10 Tips for Indoor Cycling Bike Maintenance
Preventative maintenance is the key to keeping your indoor cycling bikes in great shape year after year. It’s absolutely imperative to properly maintain anything mechanical, like your bikes. Preventative maintenance addresses a bike’s needs and promotes smooth operation class after class.
Taking care of your bikes on a daily, weekly and monthly basis will keep your members happy, promote a positive image of your program and facility, and in the long run, save you and your facility money. Here are a few tips to keep your bikes good as new.
1. Number your bikes. Put a number on each bike so you can record problems and track part replacements and services carried out on each one.
2. Use a logbook. Using a logbook ensures all service and problems get logged and a tech can see what has been done to each and every bike.
3. Wipe bikes down after each class. Ask students to help with this after each and every class, but don’t assume they will do a perfect job. Also, if possible have a staff member do a full wipe down each and every day. Keep them clean!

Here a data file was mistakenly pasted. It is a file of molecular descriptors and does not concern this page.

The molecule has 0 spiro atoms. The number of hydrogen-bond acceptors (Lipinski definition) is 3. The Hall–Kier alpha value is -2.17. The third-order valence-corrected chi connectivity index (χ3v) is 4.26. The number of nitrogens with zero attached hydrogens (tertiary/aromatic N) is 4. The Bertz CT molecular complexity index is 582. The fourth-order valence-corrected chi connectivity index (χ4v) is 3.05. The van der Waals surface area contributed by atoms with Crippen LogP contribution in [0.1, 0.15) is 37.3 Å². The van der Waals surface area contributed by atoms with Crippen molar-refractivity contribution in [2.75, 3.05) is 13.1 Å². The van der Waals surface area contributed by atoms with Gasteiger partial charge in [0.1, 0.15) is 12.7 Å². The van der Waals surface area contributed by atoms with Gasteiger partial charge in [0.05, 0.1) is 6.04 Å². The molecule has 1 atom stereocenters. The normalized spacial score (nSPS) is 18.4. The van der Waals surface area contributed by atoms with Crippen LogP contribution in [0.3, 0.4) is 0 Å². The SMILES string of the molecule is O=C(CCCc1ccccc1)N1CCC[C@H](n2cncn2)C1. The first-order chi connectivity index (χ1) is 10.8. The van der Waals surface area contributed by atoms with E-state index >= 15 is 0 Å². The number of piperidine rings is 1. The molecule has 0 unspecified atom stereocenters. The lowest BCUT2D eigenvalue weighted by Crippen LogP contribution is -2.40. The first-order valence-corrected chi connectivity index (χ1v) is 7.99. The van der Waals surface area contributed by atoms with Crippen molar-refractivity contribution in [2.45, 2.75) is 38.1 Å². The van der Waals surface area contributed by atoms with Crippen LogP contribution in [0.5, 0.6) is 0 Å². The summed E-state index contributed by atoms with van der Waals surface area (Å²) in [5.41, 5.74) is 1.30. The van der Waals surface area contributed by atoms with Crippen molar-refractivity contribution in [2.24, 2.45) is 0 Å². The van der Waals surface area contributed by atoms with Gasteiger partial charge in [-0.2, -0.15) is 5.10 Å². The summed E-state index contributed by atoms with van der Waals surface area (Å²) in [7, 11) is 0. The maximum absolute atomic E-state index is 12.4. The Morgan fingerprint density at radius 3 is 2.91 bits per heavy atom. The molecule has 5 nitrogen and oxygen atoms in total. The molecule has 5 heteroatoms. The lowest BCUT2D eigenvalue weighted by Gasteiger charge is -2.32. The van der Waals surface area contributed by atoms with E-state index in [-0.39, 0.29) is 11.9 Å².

4. Raise them up. Raise handlebars and seat positions after the last class of the day to allow moisture to dissipate and dry. This helps to avoid corrosion.
5. Perform comprehensive detailing once a week. Someone should be responsible for comprehensive detailing — from top to bottom — at least once a week. Clean rags or towels and bike polish or bike detailer works best.
6. Do a full lube and tightening of all hardware once a month. Always have a tool set and appropriate cleaning supplies on hand. Do not use WD-40 to lubricate. Use a dry Teflon-based lubricant to help promote mobility.
7. Check levelers monthly. Make sure the levelers haven’t started to unscrew all the way out of the thread barrels.
8. Rotate the bikes. Move the bikes periodically to help ensure a more even wear of all the bikes.
9. Use a good service tech. Choose a tech that actually rides the bikes or who participates in indoor cycling classes and keeps good records of each bike in the logbook.
10. Don’t stretch on the bike. Cleats can chip the powder coating and bar coating, so take advantage of numerous leg stretches off the bike.
Take good care of the bikes and they will take good care of you! Enjoy the ride!
John Cook is the director of industrial design at Mad Dogg Athletics®, home of Spinning®, Peak Pilates®, Bodyblade®, Resist-A-Ball®, Ugi®, Crosscore® and Kettlebell ConceptsTM. For more information visit www.maddogg.com or e-mail them at firstname.lastname@example.org.